Canadians dead on Blue Beach, Puys, Dieppe - August 1942
German Federal Archives
On the Left Flank: Berneval and Puys
The situation on the left flank proved to be a disaster even before the first landing. An hour before the scheduled landing time, the ships carrying the No 3 British Commando encountered a German convoy with an armed escort. Fierce fighting followed that disorganized the manoeuvres of the landing crafts and only seven out of 23 reached the Berneval beach. The firing alerted the Germans who met the Commandos with strong opposition. Only one craft escaped the attention of the enemy and 17 men and three officers from No 3 Commando managed to land without being seen. Edging their way through a gully, an unbelievably bold movement, they got near their target, a German artillery position on the hill above Berneval. Unable to destroy it, they took shots at it with such intensity that for an hour and a half, the Germans were unable to take aim at the Allied ships.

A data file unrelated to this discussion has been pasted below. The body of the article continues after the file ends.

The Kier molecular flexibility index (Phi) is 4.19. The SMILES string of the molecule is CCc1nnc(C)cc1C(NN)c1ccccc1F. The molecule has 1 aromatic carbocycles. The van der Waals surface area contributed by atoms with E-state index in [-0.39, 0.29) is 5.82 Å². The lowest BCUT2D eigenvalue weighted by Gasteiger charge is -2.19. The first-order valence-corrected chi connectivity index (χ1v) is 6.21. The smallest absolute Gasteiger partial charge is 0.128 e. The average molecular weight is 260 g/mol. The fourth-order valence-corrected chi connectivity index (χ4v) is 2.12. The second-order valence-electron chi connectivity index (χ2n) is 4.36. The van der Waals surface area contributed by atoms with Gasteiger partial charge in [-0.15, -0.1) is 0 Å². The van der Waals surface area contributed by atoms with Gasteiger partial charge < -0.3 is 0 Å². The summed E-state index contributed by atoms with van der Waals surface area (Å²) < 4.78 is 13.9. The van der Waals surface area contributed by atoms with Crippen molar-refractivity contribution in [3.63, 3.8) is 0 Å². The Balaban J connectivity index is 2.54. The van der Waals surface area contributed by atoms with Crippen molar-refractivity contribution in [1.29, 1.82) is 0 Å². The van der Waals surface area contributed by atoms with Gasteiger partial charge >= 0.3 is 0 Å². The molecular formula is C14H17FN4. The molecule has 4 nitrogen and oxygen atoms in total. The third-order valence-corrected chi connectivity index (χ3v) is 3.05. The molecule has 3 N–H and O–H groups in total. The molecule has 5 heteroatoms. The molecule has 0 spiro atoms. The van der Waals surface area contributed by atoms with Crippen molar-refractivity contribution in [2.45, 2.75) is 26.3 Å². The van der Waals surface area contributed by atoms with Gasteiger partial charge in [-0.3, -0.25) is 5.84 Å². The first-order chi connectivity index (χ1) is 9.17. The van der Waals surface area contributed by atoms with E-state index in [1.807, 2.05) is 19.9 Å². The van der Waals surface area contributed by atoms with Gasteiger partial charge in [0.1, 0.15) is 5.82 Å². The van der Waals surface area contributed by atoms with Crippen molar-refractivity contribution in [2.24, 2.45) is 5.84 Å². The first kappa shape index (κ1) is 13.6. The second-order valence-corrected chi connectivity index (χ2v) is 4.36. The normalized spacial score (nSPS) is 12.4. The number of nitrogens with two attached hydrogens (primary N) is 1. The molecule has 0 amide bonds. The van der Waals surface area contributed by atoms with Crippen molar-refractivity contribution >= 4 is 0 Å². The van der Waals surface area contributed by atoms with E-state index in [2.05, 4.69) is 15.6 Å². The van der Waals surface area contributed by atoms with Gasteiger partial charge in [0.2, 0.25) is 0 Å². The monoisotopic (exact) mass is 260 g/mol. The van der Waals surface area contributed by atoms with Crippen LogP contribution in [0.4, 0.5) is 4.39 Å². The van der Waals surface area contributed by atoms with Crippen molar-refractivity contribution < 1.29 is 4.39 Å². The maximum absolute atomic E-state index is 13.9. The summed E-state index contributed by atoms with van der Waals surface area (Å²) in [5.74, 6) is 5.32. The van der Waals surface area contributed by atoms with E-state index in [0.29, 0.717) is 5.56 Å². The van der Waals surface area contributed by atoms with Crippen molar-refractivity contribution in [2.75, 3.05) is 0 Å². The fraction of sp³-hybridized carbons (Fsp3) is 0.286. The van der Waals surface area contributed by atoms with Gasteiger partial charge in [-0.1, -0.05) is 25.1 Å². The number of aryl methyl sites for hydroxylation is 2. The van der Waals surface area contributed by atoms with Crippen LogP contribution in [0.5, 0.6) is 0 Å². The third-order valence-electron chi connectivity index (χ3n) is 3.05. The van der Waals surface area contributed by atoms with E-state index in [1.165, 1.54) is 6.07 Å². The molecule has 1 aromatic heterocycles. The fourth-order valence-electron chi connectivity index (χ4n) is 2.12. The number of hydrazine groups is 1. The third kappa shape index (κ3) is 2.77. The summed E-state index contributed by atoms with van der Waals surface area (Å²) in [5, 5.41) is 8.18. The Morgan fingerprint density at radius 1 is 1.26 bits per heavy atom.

The Royal Regiment of Canada, plus three Black Watch platoons and one artillery detachment, experienced unbelievable bad luck on the Puys beach. Their task was to neutralize machine-gun and artillery batteries protecting the Dieppe beach. Problems started during the crossing of the Channel and the barges arrived in disorganized waves, the first ones already twenty minutes behind schedule. By then, the darkness and smoke screens that should have concealed their arrival had been lifted and German defences were on high alert. As soon as they reached the shore, the men found themselves pinned against the seawall and unable to advance otherwise than in full view of the enemy. Since no ship could get close without being targeted and probably sunk, the survivors of the Royals and Black Watch were forced to surrender. Of the 556 men and officers of the Royal Regiment of Canada who sailed for Dieppe, over 200 lost their lives in action and 264 were captured, among them several wounded.